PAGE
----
World Social Work Day 2020

Today is World Social Work Day 2020. It’s an opportunity to celebrate the great work of our social work colleagues across Bristol and around the world. We’re grateful to have so many dedicated and passionate people making people’s lives better, particularly during times like those we are facing, where the vital support our social workers provide for those most in need is even more critical.

Today’s guest blog comes from Nyasha, a recently qualified social worker at Bristol City Council.

I came into social work because I wanted to do more to protect and support the most vulnerable children in our society. I loved the idea that I could work with families to help them change the trajectory of their future by supporting parents to make certain changes or to understand the risk of harm to their children.

I previously worked as a family support worker but I always knew that I wanted to do more. I started my career in social work through the training programme, Step Up to Social Work. This was an amazing experience. The programme was busy and challenging at times, but it was worth it. I had two placements at Bristol Children’s Services both of which taught me a range of skills, which I use in my current role.

The beauty of social work is that there isn’t a typical day. Each day is different and brings its share of triumphs and challenges. Most of my time working in the safeguarding unit is spent supporting families. My working day can vary significantly and range from a child-in-need meeting, to making home visits or responding to new referrals. This is the nature of the job, we might have things planned in advance, but at times there are crisis situations that might need immediate action.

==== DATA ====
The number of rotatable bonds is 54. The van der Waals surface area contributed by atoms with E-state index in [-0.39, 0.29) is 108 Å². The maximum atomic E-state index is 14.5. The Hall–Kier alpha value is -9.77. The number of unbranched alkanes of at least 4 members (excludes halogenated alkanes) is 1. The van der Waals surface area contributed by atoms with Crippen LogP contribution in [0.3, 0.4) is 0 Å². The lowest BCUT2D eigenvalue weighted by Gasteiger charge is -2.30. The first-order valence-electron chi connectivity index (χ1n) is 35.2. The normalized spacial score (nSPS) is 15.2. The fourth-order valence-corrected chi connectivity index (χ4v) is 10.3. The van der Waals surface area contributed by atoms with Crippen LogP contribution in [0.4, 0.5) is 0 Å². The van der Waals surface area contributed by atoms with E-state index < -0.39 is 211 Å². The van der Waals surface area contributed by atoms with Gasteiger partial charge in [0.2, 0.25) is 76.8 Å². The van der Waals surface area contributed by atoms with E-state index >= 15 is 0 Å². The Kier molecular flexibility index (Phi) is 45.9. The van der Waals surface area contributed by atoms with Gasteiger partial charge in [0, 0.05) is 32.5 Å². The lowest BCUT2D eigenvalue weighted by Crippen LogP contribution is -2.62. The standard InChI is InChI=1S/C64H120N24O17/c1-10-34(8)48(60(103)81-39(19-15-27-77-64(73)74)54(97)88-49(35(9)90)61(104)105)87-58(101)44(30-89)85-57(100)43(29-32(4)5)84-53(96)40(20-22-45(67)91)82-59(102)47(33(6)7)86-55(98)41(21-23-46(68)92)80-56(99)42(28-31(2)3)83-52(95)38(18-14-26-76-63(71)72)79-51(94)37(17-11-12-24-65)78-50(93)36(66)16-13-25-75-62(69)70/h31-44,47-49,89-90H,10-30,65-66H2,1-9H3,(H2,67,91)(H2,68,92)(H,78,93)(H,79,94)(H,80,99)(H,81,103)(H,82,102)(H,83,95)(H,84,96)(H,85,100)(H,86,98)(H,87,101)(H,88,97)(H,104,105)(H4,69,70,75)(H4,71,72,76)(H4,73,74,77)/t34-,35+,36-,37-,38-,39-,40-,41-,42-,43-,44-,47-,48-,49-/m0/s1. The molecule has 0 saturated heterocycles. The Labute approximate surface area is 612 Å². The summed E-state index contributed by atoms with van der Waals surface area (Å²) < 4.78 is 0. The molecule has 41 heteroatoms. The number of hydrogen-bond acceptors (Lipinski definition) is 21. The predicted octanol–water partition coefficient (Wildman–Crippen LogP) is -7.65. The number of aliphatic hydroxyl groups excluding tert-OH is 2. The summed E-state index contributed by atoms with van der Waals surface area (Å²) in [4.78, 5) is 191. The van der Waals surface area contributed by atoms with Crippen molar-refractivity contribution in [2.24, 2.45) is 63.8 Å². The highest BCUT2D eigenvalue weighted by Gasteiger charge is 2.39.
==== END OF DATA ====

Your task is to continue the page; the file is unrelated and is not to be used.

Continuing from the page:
The best part of my job is the relationships I build with the children and young people I work with. They are the only ones who can tell you what their lived experiences are truly like. It’s important we listen and whenever possible I try to encourage children to be involved in meetings either by attending or telling me what they want to say.

As a newly qualified social worker, there are lot of things that I am still learning and having a team where there are other social workers with experience and knowledge means I am supported along the way. I always say, no one else knows what it is like to be a social worker unless they are a social worker too. At times it can feel as though you’re always in a race with time and there are not enough days in the week. We often have many competing demands due to the nature of the work. Having said that, the point we say goodbye to children and their families because we are no longer needed, makes it all worthwhile.

To anyone considering a career in social work, I would say do it! It has lots of challenges and can be very stressful at times, but it’s so rewarding. When we see children thriving and doing well within their families, we know we’ve done a good job. I would also recommend shadowing a social worker to get a better understanding for the job, as there are many misconceptions of the role. Next month I would have been a social worker for one year and I can honestly say that I love my job.

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